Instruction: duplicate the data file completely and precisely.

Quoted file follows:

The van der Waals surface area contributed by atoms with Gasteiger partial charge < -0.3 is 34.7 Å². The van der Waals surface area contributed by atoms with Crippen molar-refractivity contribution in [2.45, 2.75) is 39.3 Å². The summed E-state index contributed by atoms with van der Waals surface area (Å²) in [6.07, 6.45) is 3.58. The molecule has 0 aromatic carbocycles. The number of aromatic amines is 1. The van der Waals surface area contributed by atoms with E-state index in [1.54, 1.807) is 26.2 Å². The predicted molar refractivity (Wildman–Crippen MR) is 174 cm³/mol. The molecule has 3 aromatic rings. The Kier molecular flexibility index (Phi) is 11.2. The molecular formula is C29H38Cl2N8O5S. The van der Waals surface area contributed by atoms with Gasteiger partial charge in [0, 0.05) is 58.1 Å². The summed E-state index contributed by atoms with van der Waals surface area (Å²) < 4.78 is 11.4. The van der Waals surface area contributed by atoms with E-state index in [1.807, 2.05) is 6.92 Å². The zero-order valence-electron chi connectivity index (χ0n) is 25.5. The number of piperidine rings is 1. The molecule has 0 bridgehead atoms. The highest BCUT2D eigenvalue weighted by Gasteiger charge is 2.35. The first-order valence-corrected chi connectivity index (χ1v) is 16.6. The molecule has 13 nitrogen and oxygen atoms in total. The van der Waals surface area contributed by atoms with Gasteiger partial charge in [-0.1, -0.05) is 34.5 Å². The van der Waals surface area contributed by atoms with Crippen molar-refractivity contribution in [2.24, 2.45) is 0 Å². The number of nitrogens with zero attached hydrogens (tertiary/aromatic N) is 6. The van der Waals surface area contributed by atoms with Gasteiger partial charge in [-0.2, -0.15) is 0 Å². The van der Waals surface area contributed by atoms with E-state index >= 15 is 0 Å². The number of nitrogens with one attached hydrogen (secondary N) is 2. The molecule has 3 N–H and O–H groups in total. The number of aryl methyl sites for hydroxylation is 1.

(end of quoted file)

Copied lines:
The van der Waals surface area contributed by atoms with Gasteiger partial charge < -0.3 is 34.7 Å². The van der Waals surface area contributed by atoms with Crippen molar-refractivity contribution in [2.45, 2.75) is 39.3 Å². The summed E-state index contributed by atoms with van der Waals surface area (Å²) in [6.07, 6.45) is 3.58. The molecule has 0 aromatic carbocycles. The number of aromatic amines is 1. The van der Waals surface area contributed by atoms with E-state index in [1.54, 1.807) is 26.2 Å². The predicted molar refractivity (Wildman–Crippen MR) is 174 cm³/mol. The molecule has 3 aromatic rings. The Kier molecular flexibility index (Phi) is 11.2. The molecular formula is C29H38Cl2N8O5S. The van der Waals surface area contributed by atoms with Gasteiger partial charge in [0, 0.05) is 58.1 Å². The summed E-state index contributed by atoms with van der Waals surface area (Å²) < 4.78 is 11.4. The van der Waals surface area contributed by atoms with E-state index in [1.807, 2.05) is 6.92 Å². The zero-order valence-electron chi connectivity index (χ0n) is 25.5. The number of piperidine rings is 1. The molecule has 0 bridgehead atoms. The highest BCUT2D eigenvalue weighted by Gasteiger charge is 2.35. The first-order valence-corrected chi connectivity index (χ1v) is 16.6. The molecule has 13 nitrogen and oxygen atoms in total. The van der Waals surface area contributed by atoms with Gasteiger partial charge in [-0.1, -0.05) is 34.5 Å². The van der Waals surface area contributed by atoms with Crippen molar-refractivity contribution in [2.24, 2.45) is 0 Å². The number of nitrogens with zero attached hydrogens (tertiary/aromatic N) is 6. The van der Waals surface area contributed by atoms with Gasteiger partial charge in [-0.2, -0.15) is 0 Å². The van der Waals surface area contributed by atoms with E-state index >= 15 is 0 Å². The number of nitrogens with one attached hydrogen (secondary N) is 2. The molecule has 3 N–H and O–H groups in total. The number of aryl methyl sites for hydroxylation is 1.